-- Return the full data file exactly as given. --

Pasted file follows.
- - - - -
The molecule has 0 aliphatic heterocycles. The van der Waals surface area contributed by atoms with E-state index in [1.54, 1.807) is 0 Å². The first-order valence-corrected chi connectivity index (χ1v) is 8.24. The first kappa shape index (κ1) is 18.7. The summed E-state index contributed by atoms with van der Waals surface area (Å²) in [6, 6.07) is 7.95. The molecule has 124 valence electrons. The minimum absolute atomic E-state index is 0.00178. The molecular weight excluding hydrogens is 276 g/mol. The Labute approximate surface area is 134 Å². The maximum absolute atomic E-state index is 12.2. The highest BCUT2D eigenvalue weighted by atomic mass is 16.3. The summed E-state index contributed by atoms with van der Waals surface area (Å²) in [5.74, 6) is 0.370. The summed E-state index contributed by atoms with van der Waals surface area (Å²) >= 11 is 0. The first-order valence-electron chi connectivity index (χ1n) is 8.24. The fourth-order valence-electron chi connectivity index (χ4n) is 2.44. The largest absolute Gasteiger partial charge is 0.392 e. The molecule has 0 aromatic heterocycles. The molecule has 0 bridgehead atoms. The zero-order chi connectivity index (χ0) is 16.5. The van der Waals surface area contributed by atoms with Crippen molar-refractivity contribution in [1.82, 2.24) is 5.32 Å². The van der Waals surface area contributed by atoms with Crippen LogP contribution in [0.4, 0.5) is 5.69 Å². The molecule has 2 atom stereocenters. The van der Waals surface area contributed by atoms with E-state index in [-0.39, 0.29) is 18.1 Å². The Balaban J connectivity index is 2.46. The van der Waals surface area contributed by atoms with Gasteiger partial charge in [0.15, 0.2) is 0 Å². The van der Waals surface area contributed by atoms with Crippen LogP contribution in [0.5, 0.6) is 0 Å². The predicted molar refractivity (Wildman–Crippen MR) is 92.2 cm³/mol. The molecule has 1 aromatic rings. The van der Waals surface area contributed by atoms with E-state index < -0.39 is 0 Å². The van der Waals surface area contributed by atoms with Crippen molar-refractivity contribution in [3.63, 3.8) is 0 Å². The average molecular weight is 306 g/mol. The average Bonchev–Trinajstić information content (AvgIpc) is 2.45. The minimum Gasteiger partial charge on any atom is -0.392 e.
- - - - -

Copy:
The molecule has 0 aliphatic heterocycles. The van der Waals surface area contributed by atoms with E-state index in [1.54, 1.807) is 0 Å². The first-order valence-corrected chi connectivity index (χ1v) is 8.24. The first kappa shape index (κ1) is 18.7. The summed E-state index contributed by atoms with van der Waals surface area (Å²) in [6, 6.07) is 7.95. The molecule has 124 valence electrons. The minimum absolute atomic E-state index is 0.00178. The molecular weight excluding hydrogens is 276 g/mol. The Labute approximate surface area is 134 Å². The maximum absolute atomic E-state index is 12.2. The highest BCUT2D eigenvalue weighted by atomic mass is 16.3. The summed E-state index contributed by atoms with van der Waals surface area (Å²) in [5.74, 6) is 0.370. The summed E-state index contributed by atoms with van der Waals surface area (Å²) >= 11 is 0. The first-order valence-electron chi connectivity index (χ1n) is 8.24. The fourth-order valence-electron chi connectivity index (χ4n) is 2.44. The largest absolute Gasteiger partial charge is 0.392 e. The molecule has 0 aromatic heterocycles. The molecule has 0 bridgehead atoms. The zero-order chi connectivity index (χ0) is 16.5. The van der Waals surface area contributed by atoms with Crippen molar-refractivity contribution in [1.82, 2.24) is 5.32 Å². The van der Waals surface area contributed by atoms with Crippen LogP contribution in [0.4, 0.5) is 5.69 Å². The molecule has 2 atom stereocenters. The van der Waals surface area contributed by atoms with E-state index in [-0.39, 0.29) is 18.1 Å². The Balaban J connectivity index is 2.46. The van der Waals surface area contributed by atoms with Gasteiger partial charge in [0.15, 0.2) is 0 Å². The van der Waals surface area contributed by atoms with Crippen LogP contribution in [0.5, 0.6) is 0 Å². The predicted molar refractivity (Wildman–Crippen MR) is 92.2 cm³/mol. The molecule has 1 aromatic rings. The van der Waals surface area contributed by atoms with E-state index < -0.39 is 0 Å². The van der Waals surface area contributed by atoms with Crippen molar-refractivity contribution in [3.63, 3.8) is 0 Å². The average molecular weight is 306 g/mol. The average Bonchev–Trinajstić information content (AvgIpc) is 2.45. The minimum Gasteiger partial charge on any atom is -0.392 e.